From Chick 'N Chow's tables, which flaunt the rosy crimson hue of a bowl of sweet-and-sour sauce, soups launch warm steam alongside kosher and vegetarian dishes. Entire rotisserie chickens emerge from trips to a fryer with a golden cloak and satisfying crunch, and the menu also cheers dieters with low-calorie steamed dishes topped with broccoli that spells out encouraging affirmations. Beneath a fan painted with a traditional landscape, diners gather to-go containers, and delivery drivers tote bags laden with lo mein and memos from telecommuting fortune cookies.
Le Chine Wok sizzles up an MSG-free spread crowded with spicy Chinese, Thai, and Vietnamese dishes. Fresh and natural ingredients pepper the menu, turning taste bud against taste bud in intense palatal debates between sea-centric plates such as the candied walnut shrimp or spicy soft-shell crab with serrano peppers ($15.95 each). Dishes, such as the basil eggplant chicken ($12.95), send sweet aromas drifting through the dining room, and the boneless smoked duck is prepared over burning tea green-tea leaves to absorb complex flavors and fortune-telling abilities ($16.95).
Liliya China Bistro's comestibles curators craft authentic Mandarin and Korean-Chinese cuisines using fresh ingredients for dinner and lunch. Four vegetable egg rolls make for flavorful starters or hair curlers, paving the way for heartier eats, such as mongolian beef ($12+) or spicy shredded pork soused in hot garlic sauce ($12+). Otherwise, diners can select from the large stock of seafood spreads, noodle dishes, or vegetable-based entrees, which include a spicy mabo bean curd ($12+) and bok choy mushroom ($12+). During afternoons, guests can peruse the cast of savory midday eats, including bulgogi bedecked with marinated chicken ($9.50), beef ($10.50), or pork ($9.50). Or they can opt for a helping of shrimp, which comes to tables performing an aquatic dance within a sea of lobster sauce ($9.25). Each lunch entree arrives at tables equipped with a savory regime of salad, rice, and soup of the day.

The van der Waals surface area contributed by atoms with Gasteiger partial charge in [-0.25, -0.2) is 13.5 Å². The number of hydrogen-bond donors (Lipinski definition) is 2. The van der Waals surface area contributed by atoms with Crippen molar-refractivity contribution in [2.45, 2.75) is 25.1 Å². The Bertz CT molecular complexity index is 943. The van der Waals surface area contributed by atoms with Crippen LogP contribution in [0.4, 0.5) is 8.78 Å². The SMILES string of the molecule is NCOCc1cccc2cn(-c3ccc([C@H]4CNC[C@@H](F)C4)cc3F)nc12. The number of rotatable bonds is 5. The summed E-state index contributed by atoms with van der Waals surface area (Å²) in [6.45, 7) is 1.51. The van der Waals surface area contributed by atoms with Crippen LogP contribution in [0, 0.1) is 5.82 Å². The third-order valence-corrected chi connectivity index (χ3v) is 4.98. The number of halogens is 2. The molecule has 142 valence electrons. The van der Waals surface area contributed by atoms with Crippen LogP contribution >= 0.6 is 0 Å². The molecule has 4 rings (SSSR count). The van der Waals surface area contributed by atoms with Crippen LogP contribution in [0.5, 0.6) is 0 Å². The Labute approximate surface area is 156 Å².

With three restaurants sprinkled throughout southern California, Chi Dynasty represents the holy trinity of Chinese cuisine in Los Angeles. Its flagship location in Los Feliz is a neighborhood staple that’s been serving up generous portions of traditional Sichuan and Mandarin fare for more than 30 years. Dragon-emblazed gold medallions hang alongside the true focal point of Chi Dynasty – a textured, wall-sized mural of deep red waves set against a black backdrop. This, paired with the restaurant’s low lighting and metallic fixtures, naturally elicits a sleek, modern feel that’s ideal for date night. However, it’s Chi Dynasty’s knockout menu that keeps patrons coming back for seconds. The Chinese chicken salad with black bean garlic sauce is a top seller, as are the Sichuan garlic string beans. The shrimp with candied walnuts is another signature dish that won’t disappoint.
This quaint little restaurant sits under a trio of red silk lanterns, right across from the Hollywood & Highland complex, and serves up traditional Chinese favorites. A charming, faded-Hollywood ambiance is found amidst lacquered reddish wood tables and chairs, Chinese inspired art and a lively fish tank. Hollywood Walk of Fame tourists frequent the tables inside Le Oriental Bistro, while many locals take advantage of takeout. Popular Chinese-American standards like General Tso’s chicken, garlic shrimp, Mongolian beef and sweet and sour pork anchor the menu, while specials might feature filet mignon in pepper sauce, Peking duck and crispy honey chicken. Vegetarians can look to the menu’s many vegetable dishes, including sautéed black mushrooms and mapo tofu. For dessert, there are banana fritters or iced lychees, and a short beer and wine list is available.
The first Kee Wah Bakery appeared in Hong Kong in 1938, where its moon cakes, bridal cakes, and other pastries gradually generated a loyal clientele. In 1985, when much of that clientele had migrated to the United States, Kee Wah set down new roots in LA to offer its signature floury goods to Californians. Patrons pick from egg tarts, crispy squares, and pineapple crust buns using a self-serve bakery system, which is refilled with fresh breads baked three times a day. During the autumn, when the Chinese Lunar Festival is in full swing, the bakery churns out moon cakes filled with lotus seed and red-bean paste. The shop's three locations in the San Gabriel Valley—Monterey Park, San Gabriel, and Rowland Heights—help meet the demand for Chinese wedding cakes and almond cookies throughout the valley.